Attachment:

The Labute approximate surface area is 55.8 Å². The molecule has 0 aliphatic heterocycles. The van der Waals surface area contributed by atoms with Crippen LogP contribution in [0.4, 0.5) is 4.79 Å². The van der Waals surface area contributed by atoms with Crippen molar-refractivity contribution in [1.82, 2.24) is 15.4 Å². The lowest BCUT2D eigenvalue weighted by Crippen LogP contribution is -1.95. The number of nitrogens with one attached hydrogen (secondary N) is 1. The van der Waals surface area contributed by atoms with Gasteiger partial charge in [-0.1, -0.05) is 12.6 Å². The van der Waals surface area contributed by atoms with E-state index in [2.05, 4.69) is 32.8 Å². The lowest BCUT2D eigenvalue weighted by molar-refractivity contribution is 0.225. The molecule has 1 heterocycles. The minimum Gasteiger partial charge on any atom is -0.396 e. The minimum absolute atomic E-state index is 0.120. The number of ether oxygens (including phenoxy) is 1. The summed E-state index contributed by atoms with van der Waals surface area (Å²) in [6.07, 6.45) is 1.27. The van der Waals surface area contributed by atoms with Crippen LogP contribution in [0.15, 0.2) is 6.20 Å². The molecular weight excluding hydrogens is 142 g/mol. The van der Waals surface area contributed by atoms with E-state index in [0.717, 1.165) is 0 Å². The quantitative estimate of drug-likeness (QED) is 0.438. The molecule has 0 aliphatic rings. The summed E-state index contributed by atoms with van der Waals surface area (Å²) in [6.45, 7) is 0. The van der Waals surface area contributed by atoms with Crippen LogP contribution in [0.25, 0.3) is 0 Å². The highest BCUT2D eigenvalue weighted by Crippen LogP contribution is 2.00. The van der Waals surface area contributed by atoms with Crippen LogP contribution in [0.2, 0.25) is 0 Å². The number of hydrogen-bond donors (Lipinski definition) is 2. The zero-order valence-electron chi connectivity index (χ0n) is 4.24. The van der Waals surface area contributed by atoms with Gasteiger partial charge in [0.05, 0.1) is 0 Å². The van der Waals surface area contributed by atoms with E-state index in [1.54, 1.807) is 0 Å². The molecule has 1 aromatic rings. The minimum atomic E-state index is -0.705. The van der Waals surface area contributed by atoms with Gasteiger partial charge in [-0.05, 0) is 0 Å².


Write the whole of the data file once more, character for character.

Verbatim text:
The Labute approximate surface area is 55.8 Å². The molecule has 0 aliphatic heterocycles. The van der Waals surface area contributed by atoms with Crippen LogP contribution in [0.4, 0.5) is 4.79 Å². The van der Waals surface area contributed by atoms with Crippen molar-refractivity contribution in [1.82, 2.24) is 15.4 Å². The lowest BCUT2D eigenvalue weighted by Crippen LogP contribution is -1.95. The number of nitrogens with one attached hydrogen (secondary N) is 1. The van der Waals surface area contributed by atoms with Gasteiger partial charge in [-0.1, -0.05) is 12.6 Å². The van der Waals surface area contributed by atoms with E-state index in [2.05, 4.69) is 32.8 Å². The lowest BCUT2D eigenvalue weighted by molar-refractivity contribution is 0.225. The molecule has 1 heterocycles. The minimum Gasteiger partial charge on any atom is -0.396 e. The minimum absolute atomic E-state index is 0.120. The number of ether oxygens (including phenoxy) is 1. The summed E-state index contributed by atoms with van der Waals surface area (Å²) in [6.07, 6.45) is 1.27. The van der Waals surface area contributed by atoms with Crippen LogP contribution in [0.15, 0.2) is 6.20 Å². The molecular weight excluding hydrogens is 142 g/mol. The van der Waals surface area contributed by atoms with E-state index in [0.717, 1.165) is 0 Å². The quantitative estimate of drug-likeness (QED) is 0.438. The molecule has 0 aliphatic rings. The summed E-state index contributed by atoms with van der Waals surface area (Å²) in [6.45, 7) is 0. The van der Waals surface area contributed by atoms with Crippen LogP contribution in [0.25, 0.3) is 0 Å². The highest BCUT2D eigenvalue weighted by Crippen LogP contribution is 2.00. The van der Waals surface area contributed by atoms with Crippen LogP contribution in [0.2, 0.25) is 0 Å². The number of hydrogen-bond donors (Lipinski definition) is 2. The zero-order valence-electron chi connectivity index (χ0n) is 4.24. The van der Waals surface area contributed by atoms with Gasteiger partial charge in [0.05, 0.1) is 0 Å². The van der Waals surface area contributed by atoms with E-state index in [1.54, 1.807) is 0 Å². The molecule has 1 aromatic rings. The minimum atomic E-state index is -0.705. The van der Waals surface area contributed by atoms with Gasteiger partial charge in [-0.05, 0) is 0 Å².